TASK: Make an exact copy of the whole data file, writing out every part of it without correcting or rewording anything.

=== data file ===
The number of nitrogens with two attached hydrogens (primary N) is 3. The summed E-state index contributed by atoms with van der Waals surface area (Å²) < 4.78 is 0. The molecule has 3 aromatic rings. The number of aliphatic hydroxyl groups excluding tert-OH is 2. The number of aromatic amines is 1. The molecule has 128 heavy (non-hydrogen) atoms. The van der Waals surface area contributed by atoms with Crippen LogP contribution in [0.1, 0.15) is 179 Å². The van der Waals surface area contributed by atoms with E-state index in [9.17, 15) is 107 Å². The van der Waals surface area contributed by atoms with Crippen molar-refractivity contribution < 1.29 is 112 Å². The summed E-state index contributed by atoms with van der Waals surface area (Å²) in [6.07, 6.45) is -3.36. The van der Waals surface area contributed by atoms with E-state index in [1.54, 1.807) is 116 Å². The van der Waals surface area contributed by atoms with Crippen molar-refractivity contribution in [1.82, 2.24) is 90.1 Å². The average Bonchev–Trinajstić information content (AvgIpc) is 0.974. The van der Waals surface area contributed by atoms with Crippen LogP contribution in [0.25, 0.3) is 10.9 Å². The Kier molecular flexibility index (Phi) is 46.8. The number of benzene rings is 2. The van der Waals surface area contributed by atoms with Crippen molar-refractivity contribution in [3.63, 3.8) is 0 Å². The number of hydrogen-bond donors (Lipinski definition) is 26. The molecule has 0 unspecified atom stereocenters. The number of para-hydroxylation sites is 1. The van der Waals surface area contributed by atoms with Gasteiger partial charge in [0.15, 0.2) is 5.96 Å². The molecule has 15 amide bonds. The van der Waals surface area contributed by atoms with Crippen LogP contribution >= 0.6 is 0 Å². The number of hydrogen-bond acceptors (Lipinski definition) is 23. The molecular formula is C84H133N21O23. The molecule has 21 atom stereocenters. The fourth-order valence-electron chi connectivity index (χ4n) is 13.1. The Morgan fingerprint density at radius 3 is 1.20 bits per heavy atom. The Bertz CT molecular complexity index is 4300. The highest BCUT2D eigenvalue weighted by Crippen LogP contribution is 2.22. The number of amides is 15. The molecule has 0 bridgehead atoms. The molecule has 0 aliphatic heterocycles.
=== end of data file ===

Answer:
The number of nitrogens with two attached hydrogens (primary N) is 3. The summed E-state index contributed by atoms with van der Waals surface area (Å²) < 4.78 is 0. The molecule has 3 aromatic rings. The number of aliphatic hydroxyl groups excluding tert-OH is 2. The number of aromatic amines is 1. The molecule has 128 heavy (non-hydrogen) atoms. The van der Waals surface area contributed by atoms with Crippen LogP contribution in [0.1, 0.15) is 179 Å². The van der Waals surface area contributed by atoms with E-state index in [9.17, 15) is 107 Å². The van der Waals surface area contributed by atoms with Crippen molar-refractivity contribution < 1.29 is 112 Å². The summed E-state index contributed by atoms with van der Waals surface area (Å²) in [6.07, 6.45) is -3.36. The van der Waals surface area contributed by atoms with E-state index in [1.54, 1.807) is 116 Å². The van der Waals surface area contributed by atoms with Crippen molar-refractivity contribution in [1.82, 2.24) is 90.1 Å². The average Bonchev–Trinajstić information content (AvgIpc) is 0.974. The van der Waals surface area contributed by atoms with Crippen LogP contribution in [0.25, 0.3) is 10.9 Å². The Kier molecular flexibility index (Phi) is 46.8. The number of benzene rings is 2. The van der Waals surface area contributed by atoms with Crippen molar-refractivity contribution in [3.63, 3.8) is 0 Å². The number of hydrogen-bond donors (Lipinski definition) is 26. The molecule has 0 unspecified atom stereocenters. The number of para-hydroxylation sites is 1. The van der Waals surface area contributed by atoms with Gasteiger partial charge in [0.15, 0.2) is 5.96 Å². The molecule has 15 amide bonds. The van der Waals surface area contributed by atoms with Crippen LogP contribution >= 0.6 is 0 Å². The number of hydrogen-bond acceptors (Lipinski definition) is 23. The molecular formula is C84H133N21O23. The molecule has 21 atom stereocenters. The fourth-order valence-electron chi connectivity index (χ4n) is 13.1. The Morgan fingerprint density at radius 3 is 1.20 bits per heavy atom. The Bertz CT molecular complexity index is 4300. The highest BCUT2D eigenvalue weighted by Crippen LogP contribution is 2.22. The number of amides is 15. The molecule has 0 bridgehead atoms. The molecule has 0 aliphatic heterocycles.